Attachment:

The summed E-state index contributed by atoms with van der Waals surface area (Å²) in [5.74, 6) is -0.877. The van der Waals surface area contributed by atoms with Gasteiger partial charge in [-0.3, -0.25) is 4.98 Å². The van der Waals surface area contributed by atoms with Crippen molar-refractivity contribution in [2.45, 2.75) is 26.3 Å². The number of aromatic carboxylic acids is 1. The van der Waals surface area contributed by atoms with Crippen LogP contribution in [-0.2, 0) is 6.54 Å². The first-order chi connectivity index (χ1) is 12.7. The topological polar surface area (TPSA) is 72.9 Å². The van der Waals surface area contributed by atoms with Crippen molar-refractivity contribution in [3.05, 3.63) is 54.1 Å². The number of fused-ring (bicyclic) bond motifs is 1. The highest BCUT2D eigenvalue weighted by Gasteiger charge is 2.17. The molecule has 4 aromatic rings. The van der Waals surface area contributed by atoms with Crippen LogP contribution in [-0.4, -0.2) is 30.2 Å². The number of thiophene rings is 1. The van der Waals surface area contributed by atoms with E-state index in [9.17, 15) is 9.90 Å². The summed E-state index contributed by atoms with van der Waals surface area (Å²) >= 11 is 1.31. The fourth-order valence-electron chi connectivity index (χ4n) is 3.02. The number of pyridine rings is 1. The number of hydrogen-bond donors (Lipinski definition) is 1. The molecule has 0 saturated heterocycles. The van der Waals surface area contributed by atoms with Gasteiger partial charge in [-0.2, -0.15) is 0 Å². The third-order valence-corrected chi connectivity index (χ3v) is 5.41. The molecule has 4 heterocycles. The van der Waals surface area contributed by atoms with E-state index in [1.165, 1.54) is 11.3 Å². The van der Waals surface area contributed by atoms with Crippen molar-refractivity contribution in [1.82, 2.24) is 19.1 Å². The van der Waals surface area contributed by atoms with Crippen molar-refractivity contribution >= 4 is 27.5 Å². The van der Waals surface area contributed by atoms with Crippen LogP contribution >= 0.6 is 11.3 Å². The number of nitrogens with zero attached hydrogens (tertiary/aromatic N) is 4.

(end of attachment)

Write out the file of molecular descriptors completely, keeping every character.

The summed E-state index contributed by atoms with van der Waals surface area (Å²) in [5.74, 6) is -0.877. The van der Waals surface area contributed by atoms with Gasteiger partial charge in [-0.3, -0.25) is 4.98 Å². The van der Waals surface area contributed by atoms with Crippen molar-refractivity contribution in [2.45, 2.75) is 26.3 Å². The number of aromatic carboxylic acids is 1. The van der Waals surface area contributed by atoms with Crippen LogP contribution in [-0.2, 0) is 6.54 Å². The first-order chi connectivity index (χ1) is 12.7. The topological polar surface area (TPSA) is 72.9 Å². The van der Waals surface area contributed by atoms with Crippen molar-refractivity contribution in [3.05, 3.63) is 54.1 Å². The number of fused-ring (bicyclic) bond motifs is 1. The highest BCUT2D eigenvalue weighted by Gasteiger charge is 2.17. The molecule has 4 aromatic rings. The van der Waals surface area contributed by atoms with Crippen LogP contribution in [-0.4, -0.2) is 30.2 Å². The number of thiophene rings is 1. The van der Waals surface area contributed by atoms with E-state index in [9.17, 15) is 9.90 Å². The summed E-state index contributed by atoms with van der Waals surface area (Å²) >= 11 is 1.31. The fourth-order valence-electron chi connectivity index (χ4n) is 3.02. The number of pyridine rings is 1. The number of hydrogen-bond donors (Lipinski definition) is 1. The molecule has 0 saturated heterocycles. The van der Waals surface area contributed by atoms with Gasteiger partial charge in [-0.2, -0.15) is 0 Å². The third-order valence-corrected chi connectivity index (χ3v) is 5.41. The molecule has 4 heterocycles. The van der Waals surface area contributed by atoms with E-state index in [1.165, 1.54) is 11.3 Å². The van der Waals surface area contributed by atoms with Crippen molar-refractivity contribution in [1.82, 2.24) is 19.1 Å². The van der Waals surface area contributed by atoms with Crippen molar-refractivity contribution >= 4 is 27.5 Å². The van der Waals surface area contributed by atoms with Crippen LogP contribution >= 0.6 is 11.3 Å². The number of nitrogens with zero attached hydrogens (tertiary/aromatic N) is 4.